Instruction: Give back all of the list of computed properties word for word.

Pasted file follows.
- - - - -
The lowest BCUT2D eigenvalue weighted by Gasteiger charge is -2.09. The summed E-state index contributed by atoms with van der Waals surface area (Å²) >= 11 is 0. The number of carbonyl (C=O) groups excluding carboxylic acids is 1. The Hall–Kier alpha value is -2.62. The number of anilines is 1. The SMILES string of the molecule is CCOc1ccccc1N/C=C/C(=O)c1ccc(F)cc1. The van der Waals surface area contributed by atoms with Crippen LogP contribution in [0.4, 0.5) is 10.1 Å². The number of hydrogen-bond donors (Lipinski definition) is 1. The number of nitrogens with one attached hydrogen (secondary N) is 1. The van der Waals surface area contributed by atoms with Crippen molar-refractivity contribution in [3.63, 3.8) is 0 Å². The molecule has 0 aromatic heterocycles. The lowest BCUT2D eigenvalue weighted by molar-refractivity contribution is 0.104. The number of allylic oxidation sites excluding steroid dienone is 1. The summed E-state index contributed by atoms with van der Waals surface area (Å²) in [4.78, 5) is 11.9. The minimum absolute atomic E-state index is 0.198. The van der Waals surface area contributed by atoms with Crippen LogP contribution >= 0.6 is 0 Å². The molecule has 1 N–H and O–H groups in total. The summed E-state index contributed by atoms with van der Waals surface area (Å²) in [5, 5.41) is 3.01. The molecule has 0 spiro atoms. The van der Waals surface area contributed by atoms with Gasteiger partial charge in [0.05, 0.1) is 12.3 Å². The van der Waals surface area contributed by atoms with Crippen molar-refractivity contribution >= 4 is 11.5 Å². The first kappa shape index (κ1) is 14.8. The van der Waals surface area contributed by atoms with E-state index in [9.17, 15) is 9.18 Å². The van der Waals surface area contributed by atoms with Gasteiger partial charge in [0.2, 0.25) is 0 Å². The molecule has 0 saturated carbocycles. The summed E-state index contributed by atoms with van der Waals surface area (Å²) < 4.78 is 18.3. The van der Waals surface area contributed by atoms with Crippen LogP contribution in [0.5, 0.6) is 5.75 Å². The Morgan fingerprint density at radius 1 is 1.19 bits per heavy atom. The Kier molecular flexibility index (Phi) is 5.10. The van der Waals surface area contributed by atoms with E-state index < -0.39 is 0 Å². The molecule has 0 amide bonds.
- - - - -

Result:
The lowest BCUT2D eigenvalue weighted by Gasteiger charge is -2.09. The summed E-state index contributed by atoms with van der Waals surface area (Å²) >= 11 is 0. The number of carbonyl (C=O) groups excluding carboxylic acids is 1. The Hall–Kier alpha value is -2.62. The number of anilines is 1. The SMILES string of the molecule is CCOc1ccccc1N/C=C/C(=O)c1ccc(F)cc1. The van der Waals surface area contributed by atoms with Crippen LogP contribution in [0.4, 0.5) is 10.1 Å². The number of hydrogen-bond donors (Lipinski definition) is 1. The number of nitrogens with one attached hydrogen (secondary N) is 1. The van der Waals surface area contributed by atoms with Crippen molar-refractivity contribution in [3.63, 3.8) is 0 Å². The molecule has 0 aromatic heterocycles. The lowest BCUT2D eigenvalue weighted by molar-refractivity contribution is 0.104. The number of allylic oxidation sites excluding steroid dienone is 1. The summed E-state index contributed by atoms with van der Waals surface area (Å²) in [4.78, 5) is 11.9. The minimum absolute atomic E-state index is 0.198. The van der Waals surface area contributed by atoms with Crippen LogP contribution >= 0.6 is 0 Å². The molecule has 1 N–H and O–H groups in total. The summed E-state index contributed by atoms with van der Waals surface area (Å²) in [5, 5.41) is 3.01. The molecule has 0 spiro atoms. The van der Waals surface area contributed by atoms with Gasteiger partial charge in [0.05, 0.1) is 12.3 Å². The van der Waals surface area contributed by atoms with Crippen molar-refractivity contribution >= 4 is 11.5 Å². The first kappa shape index (κ1) is 14.8. The van der Waals surface area contributed by atoms with E-state index in [9.17, 15) is 9.18 Å². The van der Waals surface area contributed by atoms with Gasteiger partial charge in [0.2, 0.25) is 0 Å². The molecule has 0 saturated carbocycles. The summed E-state index contributed by atoms with van der Waals surface area (Å²) < 4.78 is 18.3. The van der Waals surface area contributed by atoms with Crippen LogP contribution in [0.5, 0.6) is 5.75 Å². The Morgan fingerprint density at radius 1 is 1.19 bits per heavy atom. The Kier molecular flexibility index (Phi) is 5.10. The van der Waals surface area contributed by atoms with E-state index < -0.39 is 0 Å². The molecule has 0 amide bonds.